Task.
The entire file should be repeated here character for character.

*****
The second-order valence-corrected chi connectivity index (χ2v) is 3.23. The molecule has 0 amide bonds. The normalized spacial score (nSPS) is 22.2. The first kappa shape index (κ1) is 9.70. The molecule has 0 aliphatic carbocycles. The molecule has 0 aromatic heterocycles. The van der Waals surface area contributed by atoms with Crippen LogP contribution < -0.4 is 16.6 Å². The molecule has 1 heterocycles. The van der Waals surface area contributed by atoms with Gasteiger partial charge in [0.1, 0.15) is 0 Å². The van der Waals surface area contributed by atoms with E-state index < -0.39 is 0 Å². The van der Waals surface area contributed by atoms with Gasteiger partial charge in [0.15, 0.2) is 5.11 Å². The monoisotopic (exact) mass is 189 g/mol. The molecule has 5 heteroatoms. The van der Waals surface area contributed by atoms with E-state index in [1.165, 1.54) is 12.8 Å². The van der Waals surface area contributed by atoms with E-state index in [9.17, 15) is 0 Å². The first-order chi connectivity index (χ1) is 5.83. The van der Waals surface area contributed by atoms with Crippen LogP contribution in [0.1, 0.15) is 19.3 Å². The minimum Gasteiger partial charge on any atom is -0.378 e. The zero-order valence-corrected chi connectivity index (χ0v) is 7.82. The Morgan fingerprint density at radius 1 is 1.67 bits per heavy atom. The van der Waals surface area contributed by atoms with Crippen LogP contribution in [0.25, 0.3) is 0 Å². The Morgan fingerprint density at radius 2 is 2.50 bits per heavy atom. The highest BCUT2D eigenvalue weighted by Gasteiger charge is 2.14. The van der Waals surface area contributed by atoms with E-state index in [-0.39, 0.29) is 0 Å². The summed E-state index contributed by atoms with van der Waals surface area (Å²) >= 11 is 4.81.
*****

The second-order valence-corrected chi connectivity index (χ2v) is 3.23. The molecule has 0 amide bonds. The normalized spacial score (nSPS) is 22.2. The first kappa shape index (κ1) is 9.70. The molecule has 0 aliphatic carbocycles. The molecule has 0 aromatic heterocycles. The van der Waals surface area contributed by atoms with Crippen LogP contribution < -0.4 is 16.6 Å². The molecule has 1 heterocycles. The van der Waals surface area contributed by atoms with Gasteiger partial charge in [0.1, 0.15) is 0 Å². The van der Waals surface area contributed by atoms with E-state index < -0.39 is 0 Å². The van der Waals surface area contributed by atoms with Gasteiger partial charge in [0.15, 0.2) is 5.11 Å². The monoisotopic (exact) mass is 189 g/mol. The molecule has 5 heteroatoms. The van der Waals surface area contributed by atoms with E-state index in [1.165, 1.54) is 12.8 Å². The van der Waals surface area contributed by atoms with E-state index in [9.17, 15) is 0 Å². The first-order chi connectivity index (χ1) is 5.83. The van der Waals surface area contributed by atoms with Crippen LogP contribution in [0.1, 0.15) is 19.3 Å². The minimum Gasteiger partial charge on any atom is -0.378 e. The zero-order valence-corrected chi connectivity index (χ0v) is 7.82. The Morgan fingerprint density at radius 1 is 1.67 bits per heavy atom. The van der Waals surface area contributed by atoms with Crippen LogP contribution in [0.25, 0.3) is 0 Å². The Morgan fingerprint density at radius 2 is 2.50 bits per heavy atom. The highest BCUT2D eigenvalue weighted by Gasteiger charge is 2.14. The van der Waals surface area contributed by atoms with E-state index in [-0.39, 0.29) is 0 Å². The summed E-state index contributed by atoms with van der Waals surface area (Å²) >= 11 is 4.81.